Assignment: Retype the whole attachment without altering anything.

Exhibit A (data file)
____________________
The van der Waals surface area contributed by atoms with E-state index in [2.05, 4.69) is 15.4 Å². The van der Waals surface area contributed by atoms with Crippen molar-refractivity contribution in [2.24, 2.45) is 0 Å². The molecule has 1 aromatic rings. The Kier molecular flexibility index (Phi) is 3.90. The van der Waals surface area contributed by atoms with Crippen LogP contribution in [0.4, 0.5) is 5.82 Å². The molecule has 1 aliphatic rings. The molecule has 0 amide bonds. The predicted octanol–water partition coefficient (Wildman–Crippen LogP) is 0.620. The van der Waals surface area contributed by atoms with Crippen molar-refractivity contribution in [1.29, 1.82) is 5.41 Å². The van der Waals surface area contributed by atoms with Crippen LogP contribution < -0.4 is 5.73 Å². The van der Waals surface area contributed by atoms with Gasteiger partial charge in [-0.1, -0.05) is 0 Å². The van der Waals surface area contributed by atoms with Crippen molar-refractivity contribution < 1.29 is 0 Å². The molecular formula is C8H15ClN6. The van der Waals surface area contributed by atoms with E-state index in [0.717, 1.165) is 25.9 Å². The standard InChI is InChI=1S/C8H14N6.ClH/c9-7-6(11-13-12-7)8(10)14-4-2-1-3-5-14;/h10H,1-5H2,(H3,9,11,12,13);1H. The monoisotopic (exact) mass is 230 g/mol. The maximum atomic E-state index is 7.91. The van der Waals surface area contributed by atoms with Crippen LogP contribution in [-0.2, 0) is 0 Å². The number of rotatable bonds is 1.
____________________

The van der Waals surface area contributed by atoms with E-state index in [2.05, 4.69) is 15.4 Å². The van der Waals surface area contributed by atoms with Crippen molar-refractivity contribution in [2.24, 2.45) is 0 Å². The molecule has 1 aromatic rings. The Kier molecular flexibility index (Phi) is 3.90. The van der Waals surface area contributed by atoms with Crippen LogP contribution in [0.4, 0.5) is 5.82 Å². The molecule has 1 aliphatic rings. The molecule has 0 amide bonds. The predicted octanol–water partition coefficient (Wildman–Crippen LogP) is 0.620. The van der Waals surface area contributed by atoms with Crippen molar-refractivity contribution in [1.29, 1.82) is 5.41 Å². The van der Waals surface area contributed by atoms with Crippen LogP contribution < -0.4 is 5.73 Å². The van der Waals surface area contributed by atoms with Gasteiger partial charge in [-0.1, -0.05) is 0 Å². The van der Waals surface area contributed by atoms with Crippen molar-refractivity contribution < 1.29 is 0 Å². The molecular formula is C8H15ClN6. The van der Waals surface area contributed by atoms with E-state index in [0.717, 1.165) is 25.9 Å². The standard InChI is InChI=1S/C8H14N6.ClH/c9-7-6(11-13-12-7)8(10)14-4-2-1-3-5-14;/h10H,1-5H2,(H3,9,11,12,13);1H. The monoisotopic (exact) mass is 230 g/mol. The maximum atomic E-state index is 7.91. The van der Waals surface area contributed by atoms with Crippen LogP contribution in [-0.2, 0) is 0 Å². The number of rotatable bonds is 1.